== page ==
NORTH RIDGEVILLE — City officials are considering a six-month moratorium on zoning and building permits for any structure proposed for the sale of medical marijuana.
City Council’s Administrative Committee recommended Council consider approving the moratorium to give local officials time to discuss how it will respond to a statewide measure signed into law earlier this year by Gov. John Kasich.
Moratoriums, most of a six-month duration, have been approved in Avon, Avon Lake, Sheffield, Westlake, Fairview Park and Strongsville. Rocky River has voted to ban cultivation and sale of medical marijuana.
The state bill, which took effect Sept. 8, allows the sale of physician-recommended medical marijuana to patients while creating state regulatory oversight of cultivation, processing, sale and use of the substance.
The state measure gives municipalities the right to ban or limit the number of retail dispensaries of marijuana for medical use as well as cultivators and processors.
The measure also requires any marijuana retail outlet or processor to be at least 500 feet from schools, churches, libraries, parks or playgrounds.
Mayor David Gillock, who introduced the measure, told the committee the city has three options.
“We can do nothing, we can ban them, or we can pass legislation to govern them the way we want to see it done,” Gillock said.
Differing viewpoints on the issue were presented Monday.
Councilman Dennis Boose, D-2nd Ward, a member of the committee who wanted a meeting, said he has no major issues with a moratorium, but felt it was wise to get ahead of the curve by discussing the city’s legal options to regulate the sale of medical marijuana, even as state law continues to be formulated.
“It’s not a question of if it will come up, it’s a question of when,” Boose said.
Despite passage of the measure at the state level, it may be two years before medical marijuana sales are underway.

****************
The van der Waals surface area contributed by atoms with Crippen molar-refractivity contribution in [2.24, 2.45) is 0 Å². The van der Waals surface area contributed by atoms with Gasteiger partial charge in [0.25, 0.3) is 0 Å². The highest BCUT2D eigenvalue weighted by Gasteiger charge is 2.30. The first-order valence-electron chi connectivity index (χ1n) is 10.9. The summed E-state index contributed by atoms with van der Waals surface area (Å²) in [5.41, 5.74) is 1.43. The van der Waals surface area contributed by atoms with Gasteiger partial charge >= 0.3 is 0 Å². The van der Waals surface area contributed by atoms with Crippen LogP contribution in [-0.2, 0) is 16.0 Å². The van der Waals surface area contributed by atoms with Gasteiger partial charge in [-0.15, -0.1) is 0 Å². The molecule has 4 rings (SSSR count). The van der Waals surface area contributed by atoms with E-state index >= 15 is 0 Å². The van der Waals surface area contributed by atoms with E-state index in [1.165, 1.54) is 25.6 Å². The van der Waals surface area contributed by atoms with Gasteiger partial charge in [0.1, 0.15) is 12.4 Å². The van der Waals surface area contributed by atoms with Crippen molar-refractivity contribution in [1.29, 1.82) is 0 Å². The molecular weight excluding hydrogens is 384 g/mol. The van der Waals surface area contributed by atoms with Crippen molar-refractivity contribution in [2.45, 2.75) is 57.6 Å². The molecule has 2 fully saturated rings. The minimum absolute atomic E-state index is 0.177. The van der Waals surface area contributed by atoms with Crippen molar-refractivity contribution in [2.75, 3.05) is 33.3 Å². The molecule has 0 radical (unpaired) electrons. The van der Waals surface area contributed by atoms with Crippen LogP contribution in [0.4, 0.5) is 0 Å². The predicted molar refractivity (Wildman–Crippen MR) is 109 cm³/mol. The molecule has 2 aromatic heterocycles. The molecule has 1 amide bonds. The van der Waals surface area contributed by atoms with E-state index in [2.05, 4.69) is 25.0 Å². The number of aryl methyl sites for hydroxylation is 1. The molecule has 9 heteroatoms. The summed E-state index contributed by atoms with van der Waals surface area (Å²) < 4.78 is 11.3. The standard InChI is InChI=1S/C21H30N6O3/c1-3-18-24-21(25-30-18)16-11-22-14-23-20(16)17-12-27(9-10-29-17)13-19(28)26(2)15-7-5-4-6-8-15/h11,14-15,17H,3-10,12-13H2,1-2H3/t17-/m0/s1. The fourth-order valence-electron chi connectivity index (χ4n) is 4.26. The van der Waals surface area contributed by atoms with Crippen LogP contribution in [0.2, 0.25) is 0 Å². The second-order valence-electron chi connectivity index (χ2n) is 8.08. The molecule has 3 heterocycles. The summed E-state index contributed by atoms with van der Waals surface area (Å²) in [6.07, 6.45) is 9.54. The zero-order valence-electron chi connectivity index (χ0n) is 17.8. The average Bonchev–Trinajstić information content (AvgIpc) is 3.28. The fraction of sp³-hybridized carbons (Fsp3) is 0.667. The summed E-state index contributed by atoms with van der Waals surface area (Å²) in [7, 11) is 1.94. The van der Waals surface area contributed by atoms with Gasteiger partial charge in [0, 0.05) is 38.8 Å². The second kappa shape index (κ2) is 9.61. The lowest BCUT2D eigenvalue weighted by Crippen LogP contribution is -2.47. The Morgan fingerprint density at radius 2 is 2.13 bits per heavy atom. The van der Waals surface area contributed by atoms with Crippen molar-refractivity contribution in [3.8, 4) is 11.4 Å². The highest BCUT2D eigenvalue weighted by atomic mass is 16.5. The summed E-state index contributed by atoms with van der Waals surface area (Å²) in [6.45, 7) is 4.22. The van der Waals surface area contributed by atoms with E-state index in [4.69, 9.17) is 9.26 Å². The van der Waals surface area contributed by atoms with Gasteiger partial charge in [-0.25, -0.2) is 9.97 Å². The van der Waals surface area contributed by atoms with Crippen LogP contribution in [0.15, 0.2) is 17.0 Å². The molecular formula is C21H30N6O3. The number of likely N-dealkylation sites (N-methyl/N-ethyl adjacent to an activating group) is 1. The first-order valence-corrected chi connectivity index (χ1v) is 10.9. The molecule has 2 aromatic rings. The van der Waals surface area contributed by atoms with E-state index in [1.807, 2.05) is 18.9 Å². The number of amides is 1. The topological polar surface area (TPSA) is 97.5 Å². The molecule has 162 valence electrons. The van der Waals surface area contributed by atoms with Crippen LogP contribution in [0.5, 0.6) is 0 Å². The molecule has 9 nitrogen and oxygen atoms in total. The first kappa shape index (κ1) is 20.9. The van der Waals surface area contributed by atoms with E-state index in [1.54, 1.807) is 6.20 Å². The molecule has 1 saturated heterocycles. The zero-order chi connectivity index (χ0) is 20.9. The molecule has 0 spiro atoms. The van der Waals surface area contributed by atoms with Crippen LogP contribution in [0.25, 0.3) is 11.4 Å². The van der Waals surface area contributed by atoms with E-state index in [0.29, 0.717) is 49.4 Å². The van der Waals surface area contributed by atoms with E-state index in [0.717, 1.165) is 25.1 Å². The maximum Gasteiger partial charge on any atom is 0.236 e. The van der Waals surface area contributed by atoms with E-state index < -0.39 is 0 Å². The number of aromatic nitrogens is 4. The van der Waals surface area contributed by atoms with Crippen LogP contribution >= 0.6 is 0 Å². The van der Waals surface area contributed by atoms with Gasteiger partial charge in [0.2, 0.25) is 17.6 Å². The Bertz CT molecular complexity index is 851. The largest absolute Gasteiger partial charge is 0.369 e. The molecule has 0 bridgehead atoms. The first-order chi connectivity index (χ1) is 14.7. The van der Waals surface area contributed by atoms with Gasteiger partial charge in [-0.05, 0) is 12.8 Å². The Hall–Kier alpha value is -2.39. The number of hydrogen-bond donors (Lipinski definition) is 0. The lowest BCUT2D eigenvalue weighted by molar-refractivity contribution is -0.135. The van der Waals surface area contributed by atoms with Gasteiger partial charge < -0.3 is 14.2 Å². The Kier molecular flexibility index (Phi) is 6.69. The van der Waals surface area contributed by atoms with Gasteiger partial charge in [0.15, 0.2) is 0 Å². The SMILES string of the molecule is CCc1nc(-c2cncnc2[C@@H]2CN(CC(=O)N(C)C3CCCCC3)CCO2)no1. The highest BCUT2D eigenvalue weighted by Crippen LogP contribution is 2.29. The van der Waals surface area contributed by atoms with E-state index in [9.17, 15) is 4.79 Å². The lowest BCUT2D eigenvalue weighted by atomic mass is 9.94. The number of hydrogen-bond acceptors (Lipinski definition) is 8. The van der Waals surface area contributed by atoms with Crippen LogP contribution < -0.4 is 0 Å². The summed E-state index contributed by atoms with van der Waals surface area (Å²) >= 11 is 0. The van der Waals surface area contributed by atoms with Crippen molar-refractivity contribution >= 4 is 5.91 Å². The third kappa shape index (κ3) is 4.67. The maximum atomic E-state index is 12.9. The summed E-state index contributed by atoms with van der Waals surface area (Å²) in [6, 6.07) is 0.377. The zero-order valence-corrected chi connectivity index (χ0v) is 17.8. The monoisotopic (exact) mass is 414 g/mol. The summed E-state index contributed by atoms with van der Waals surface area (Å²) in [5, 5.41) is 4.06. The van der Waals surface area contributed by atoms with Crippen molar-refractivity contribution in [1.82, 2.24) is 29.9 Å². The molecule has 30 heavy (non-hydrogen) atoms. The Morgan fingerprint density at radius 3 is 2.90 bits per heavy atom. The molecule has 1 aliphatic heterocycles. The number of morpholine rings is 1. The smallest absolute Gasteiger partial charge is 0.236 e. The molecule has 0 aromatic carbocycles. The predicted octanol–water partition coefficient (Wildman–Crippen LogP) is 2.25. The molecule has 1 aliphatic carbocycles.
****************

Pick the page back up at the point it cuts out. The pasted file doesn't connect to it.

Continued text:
Both Gillock and Boose said it was better to be proactive to give Council and the Planning Commission time to review state and local laws before drafting more specific local legislation.
Boose told fellow committee members Bruce Abens, R-3rd Ward, and Greg Westover, R-1st Ward, he hopes Council will not ban medical marijuana sales outright. Noting such sales are now legal under state law, Boose said the city could realize revenue from taxes, permits or other fees.
Boose said the city derived money from the short-lived period in which internet cafes operated before changes in state law shut them down.
Abens voiced a differing viewpoint.
“I’m not anxious to have medical marijuana in North Ridgeville,” Abens said. “It would likely bring in problems the police would have to deal with.
“We have enough issues with drugs now,” Abens added.
Law Director Andrew Crites said the city could enact stricter regulations on medical marijuana than those initially approved by the state.
The issue is expected to come before Council for a vote at a future meeting.
Contact Steve Fogarty at 329-7146 or email@example.com.